[3] Ibid.

[4] Murphy, K. (2005). What Can You Do to Prevent Teen Suicide? Nursing, 35, 43-45.

[5] Paulson, B. L., & Everall, R. D. (2001). The Teen Suicide Research Project. The Alberta Journal of Educational Research. 1, 91-94.

Moms, You Rock Stars—Shine On!

This post is meant to, hopefully, encourage moms out there who are striving to be good moms, but who have found that they are, well, human. You are tired; after all, you are awakened in the middle of the night. During the day you are changing diapers, cleaning, cooking, running errands, making sure your children are where they are supposed to be (school, medical appointments, practices, etc.). On top of this, many of you have jobs outside of the home in order to make ends meet.

Some of you feel embarrassed, ashamed, or even like you are a horrible mom, because you see other moms who appear to have it altogether. Their houses are immaculate, yours has toys all over and laundry is never completely finished. Their children are well behaved, while your children are like a bunch of wild monkeys. Other moms seem well rested and always keep their composure, while you caught yourself losing your cool—again—after dealing with another day of criticisms from family, crying kids, crayon writings on the walls, teenagers screaming, “I hate you!” because you have set necessary boundaries.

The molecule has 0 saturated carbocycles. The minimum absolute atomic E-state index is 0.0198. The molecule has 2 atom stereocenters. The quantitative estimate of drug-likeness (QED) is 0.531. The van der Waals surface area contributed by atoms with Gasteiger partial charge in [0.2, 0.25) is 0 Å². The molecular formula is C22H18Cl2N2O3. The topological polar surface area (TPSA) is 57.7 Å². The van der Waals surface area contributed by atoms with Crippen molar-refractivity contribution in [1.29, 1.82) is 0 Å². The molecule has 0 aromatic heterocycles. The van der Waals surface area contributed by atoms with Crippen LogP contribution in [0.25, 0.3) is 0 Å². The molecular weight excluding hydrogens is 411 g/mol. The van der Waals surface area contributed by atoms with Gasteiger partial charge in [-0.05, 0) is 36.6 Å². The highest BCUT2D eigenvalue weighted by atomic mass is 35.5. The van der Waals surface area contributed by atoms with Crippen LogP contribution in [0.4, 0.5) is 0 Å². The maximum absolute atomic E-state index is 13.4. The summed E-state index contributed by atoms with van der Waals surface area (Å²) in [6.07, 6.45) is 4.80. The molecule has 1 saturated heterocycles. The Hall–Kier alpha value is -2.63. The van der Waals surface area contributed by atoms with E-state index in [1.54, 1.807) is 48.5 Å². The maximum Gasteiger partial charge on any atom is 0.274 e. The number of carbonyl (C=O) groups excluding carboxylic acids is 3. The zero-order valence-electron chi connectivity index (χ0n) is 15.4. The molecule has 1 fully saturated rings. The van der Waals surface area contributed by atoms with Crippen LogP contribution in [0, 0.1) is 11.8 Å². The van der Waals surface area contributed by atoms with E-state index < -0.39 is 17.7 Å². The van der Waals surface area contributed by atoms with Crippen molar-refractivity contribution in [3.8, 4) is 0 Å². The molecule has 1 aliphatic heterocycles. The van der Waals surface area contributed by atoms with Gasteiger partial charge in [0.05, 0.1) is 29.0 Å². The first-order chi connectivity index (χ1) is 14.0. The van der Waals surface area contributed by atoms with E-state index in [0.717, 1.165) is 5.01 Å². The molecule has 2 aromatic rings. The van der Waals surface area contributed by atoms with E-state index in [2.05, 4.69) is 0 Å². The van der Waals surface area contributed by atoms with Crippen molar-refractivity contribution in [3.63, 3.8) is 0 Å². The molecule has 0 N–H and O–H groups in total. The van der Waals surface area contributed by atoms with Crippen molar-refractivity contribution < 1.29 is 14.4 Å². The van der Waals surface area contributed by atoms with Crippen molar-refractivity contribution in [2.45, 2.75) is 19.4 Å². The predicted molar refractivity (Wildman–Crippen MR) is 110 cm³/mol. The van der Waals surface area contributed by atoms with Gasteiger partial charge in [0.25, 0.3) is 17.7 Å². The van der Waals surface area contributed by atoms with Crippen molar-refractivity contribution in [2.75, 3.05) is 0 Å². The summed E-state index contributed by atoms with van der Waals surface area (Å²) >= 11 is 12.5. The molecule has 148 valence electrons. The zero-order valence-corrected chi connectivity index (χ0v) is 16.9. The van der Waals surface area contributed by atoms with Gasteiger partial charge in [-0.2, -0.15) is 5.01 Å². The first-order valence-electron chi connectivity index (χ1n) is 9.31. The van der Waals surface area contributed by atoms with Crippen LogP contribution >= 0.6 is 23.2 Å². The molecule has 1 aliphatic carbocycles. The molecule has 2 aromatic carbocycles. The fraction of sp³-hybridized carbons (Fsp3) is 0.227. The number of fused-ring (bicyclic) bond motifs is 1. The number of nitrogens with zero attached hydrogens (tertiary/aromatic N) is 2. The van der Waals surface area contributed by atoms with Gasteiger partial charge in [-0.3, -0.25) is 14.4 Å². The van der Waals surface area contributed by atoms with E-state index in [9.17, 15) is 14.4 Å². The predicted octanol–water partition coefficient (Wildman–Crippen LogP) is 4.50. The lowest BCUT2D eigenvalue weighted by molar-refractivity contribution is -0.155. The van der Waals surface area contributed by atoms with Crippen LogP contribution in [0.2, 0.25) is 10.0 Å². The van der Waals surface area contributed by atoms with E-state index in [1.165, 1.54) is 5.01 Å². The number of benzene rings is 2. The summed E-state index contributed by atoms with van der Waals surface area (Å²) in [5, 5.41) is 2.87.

Moms, give yourselves some slack, and stop comparing yourselves to other moms. You have a tough job that is physically, mentally, and emotionally draining! The dynamics in your home are not identical to those of other homes. It is okay. It is also okay that you have imperfections—EVERY other mom does too. It is okay that your child(ren) do not receive everything they desire. It is okay they receive discipline when they are being unruly (proper discipline comes with being a good parent).

Moms, I trust that most of you are trying the best you can with what you have. You do not have perfect knowledge concerning how to raise each unique child. You might not be rich. Chances are, you have some unchecked boxes of responsibilities and chores still needing to be done. But are your kiddos being fed? Do you consistently tell them how much you love them? Are you teaching them right from wrong, and warning them of dangers? Do you properly discipline them to correct them? Do you comfort them when they are scared or hurting? Are you there for them when they need you? Do you love them so much you would lay your life down for them? If you can say yes to these (sure, probably imperfectly), let me tell you, YOU ROCK, MOM!!!

My mom did not have an easy time raising the four of us (me being the “baby”). She was a single mom most of my growing up years, sometimes working two or three jobs to make sure there was food on the table and a roof over our heads. There were times she felt like a failure because of some the poor decisions my siblings and I made. There were numerous times we broke her heart by what we either said or did. She does not really realize how much of a hero she is to me, even though I try to let her know.

Growing up we were certainly not rich. While we got many nice things for Christmas and birthdays, we had our share of clothes from Kmart and rummage sales. There were seasons we did not get to go to restaurants very often. Nevertheless, my mom worked her butt off to make sure our needs were met!